University Safety and Assurances

Personal Protective Equipment: Gloves

General Information

Some of the hazards that threaten hand safety are skin absorption of harmful substances, chemical hazards, such as caustic material, solvents or cutting oils, cuts or lacerations; punctures; chemical burns; thermal burns; harmful temperature extremes; bacteriological, blood or other infectious materials; and musculoskeletal disorders.

Preventing Hand Injuries

Example of Choosing Wrong Glove

When substitution of less hazardous materials and work practice controls fails to eliminate the risk of injury to hands, protective gloves are the primary means of protection.

Protective equipment includes gloves, hand pads, tapes and mitts. There are many types of gloves available and the challenge is to find the right glove for the job. The glove on the right illustrates what can happen when a particular chemical is incompatible with the glove being worn.

  • Chemical Resistant Gloves:
    • Butyl: High resistance to gas or water vapors. Also resists common acids and alcohols.

    • Hot-Mill or Aluminized Gloves: Offer reflective and insulating protection. Generally used for welding, furnace and foundry work.
    • Latex: Provide protection from most aqueous solutions of acids, alkalis, salts and ketones. They resist abrasions during grinding, sandblasting and polishing. These general-purpose gloves are pliable and comfortable. Used for common industrial applications, food processing, maintenance, construction and lab work.
    • Natural Rubber: Liquid proof protection against acids, caustics and dye stuffs.
    • Neoprene: Provides protection against hydraulic fluids, gasoline, alcohols, organic acids and alkalis. They offer good pliability and finger dexterity, high density, tensive strength plus high tear resistance.
    • Neoprene Latex: Protection against detergents, salts, acids and caustic solutions.
    • Nitrile/Natural Rubber: Provide protection from chlorinated solvents and are intended for jobs requiring dexterity and sensitivity. Nitrile/Rubber blend resists abrasions, cuts, tears and punctures.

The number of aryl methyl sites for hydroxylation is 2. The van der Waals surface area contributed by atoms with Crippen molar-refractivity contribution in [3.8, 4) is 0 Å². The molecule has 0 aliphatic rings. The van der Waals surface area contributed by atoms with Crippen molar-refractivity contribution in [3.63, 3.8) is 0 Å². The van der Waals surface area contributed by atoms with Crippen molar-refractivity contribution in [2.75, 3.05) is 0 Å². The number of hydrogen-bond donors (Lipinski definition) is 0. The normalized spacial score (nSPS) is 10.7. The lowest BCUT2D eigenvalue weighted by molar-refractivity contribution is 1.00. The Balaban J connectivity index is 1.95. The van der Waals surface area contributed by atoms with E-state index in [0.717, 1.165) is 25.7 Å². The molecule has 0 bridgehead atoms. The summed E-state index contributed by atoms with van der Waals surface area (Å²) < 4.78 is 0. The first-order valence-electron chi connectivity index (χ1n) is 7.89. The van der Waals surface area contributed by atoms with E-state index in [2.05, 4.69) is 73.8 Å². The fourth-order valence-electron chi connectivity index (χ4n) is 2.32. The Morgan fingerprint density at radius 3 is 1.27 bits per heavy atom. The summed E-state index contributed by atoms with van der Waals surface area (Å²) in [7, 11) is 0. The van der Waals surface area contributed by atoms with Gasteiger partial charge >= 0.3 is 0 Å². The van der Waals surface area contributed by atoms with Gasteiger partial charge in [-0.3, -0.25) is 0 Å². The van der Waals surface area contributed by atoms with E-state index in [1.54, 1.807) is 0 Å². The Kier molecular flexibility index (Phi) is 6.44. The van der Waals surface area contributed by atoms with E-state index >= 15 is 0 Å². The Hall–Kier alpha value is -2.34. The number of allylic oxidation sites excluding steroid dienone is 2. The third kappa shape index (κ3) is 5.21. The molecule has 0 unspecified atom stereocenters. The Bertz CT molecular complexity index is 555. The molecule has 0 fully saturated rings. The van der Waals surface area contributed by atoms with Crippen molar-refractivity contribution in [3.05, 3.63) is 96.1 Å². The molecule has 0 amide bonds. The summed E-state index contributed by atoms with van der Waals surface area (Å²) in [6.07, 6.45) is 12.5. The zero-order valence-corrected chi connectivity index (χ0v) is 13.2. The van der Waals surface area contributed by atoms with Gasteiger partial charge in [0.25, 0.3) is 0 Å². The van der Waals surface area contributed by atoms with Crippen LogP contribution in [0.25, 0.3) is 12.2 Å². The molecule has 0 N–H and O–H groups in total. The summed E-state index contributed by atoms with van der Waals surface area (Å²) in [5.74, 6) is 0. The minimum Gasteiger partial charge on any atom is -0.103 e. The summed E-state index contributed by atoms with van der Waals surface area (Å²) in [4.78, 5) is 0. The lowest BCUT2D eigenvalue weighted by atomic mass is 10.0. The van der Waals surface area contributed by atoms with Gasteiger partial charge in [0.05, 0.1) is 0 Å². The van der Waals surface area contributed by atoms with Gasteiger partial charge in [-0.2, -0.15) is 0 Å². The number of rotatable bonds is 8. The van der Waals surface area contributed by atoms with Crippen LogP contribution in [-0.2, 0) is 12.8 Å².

• N-DEX Gloves: This nitrile glove provides splash and spill protection against a wide variety of chemicals, although it is not intended for extended immersion activities. It is available in low-power and powder-free options.
    • Polyvinyl Alcohol (PVA) Gloves: Resist strong solvents such as chlorinated and aromatic solvents. This material is water soluble (polyvinyl alcohol) and cannot be used in water or water-based solutions.
    • Polyvinyl Chloride (PVC) Gloves: Good for handling materials coated or immersed in grease, oil, acids or caustics. Resists abrasion. Can be purchased lined or unlined depending on dexterity requirements.
    • Silver Shield Gloves: Protection against a wide range of solvents, acids and bases. This lightweight laminate is flexible, but not form-fitting, which affects user dexterity.
    • Vinyl: Provides resistance to a variety or irritants.
    • Viton: Provides resistance to PCBs, chlorinated and aromatic solvents, gas and water vapors. This glove material can be used in water-based solutions.
  • Cotton or Canvas Gloves: General work gloves for parts handling, general maintenance. Provide abrasion resistance.
  • Leather Gloves: Mild heat resistance and good abrasion resistance.
  • Metal-Mesh, Kevlar, or Other Cut-Resistant Gloves: Protect against cuts and abrasions. Used for glass handling, metal fabrication, food processing applications, and handling other sharp tools or objects.
  • Shock-Absorbing Gloves: Protect against repetitive pushing and pounding or extended contact and help lessen the effects of constant vibration.

When ordering gloves, be sure to order the proper size. Tight-fitting gloves can cause fatigue and be more vulnerable to tears. They can also cause increased perspiration. Loose-fitting gloves impair dexterity and are cumbersome and even hazardous around laboratory equipment. Rings with prongs and long fingernails can tear gloves made of thinner materials.

To select the proper glove when working with chemicals:

  1. Determine what chemical(s) will be handled. Review the Material Safety Data Sheet (MSDS)
  2. Consider the degree of dexterity, gripping ability and ruggedness needed for the tasks to be performed.
  3. Review the chemical compatibility chart to determine breakthrough performance to determine the suitability of a glove for a specific application.

Visually inspect gloves each time they are worn and change them if they are cracked, peeling, torn, punctured or otherwise deteriorating. If there is any doubt about the integrity of the glove material, it should be discarded. Gloves can be leak-tested for defects difficult to see with the naked eye by trapping air in the glove, immersing it in a soap solution and squeezing it to pressurize.

Perspiration inside gloves softens the skin, making it more vulnerable to chemicals. This can be minimized by limiting the time gloves are worn (whenever possible), alternating pairs or using thin cotton gloves as replaceable inner liners. Some glove users experience a rash or an allergic reaction from the powdered coating inside certain gloves. Switching to a non-powdered glove should eliminate most of these problems. If irritation or rashes appear, try another type of glove.

Glove Compatibility Charts:

Other Resources: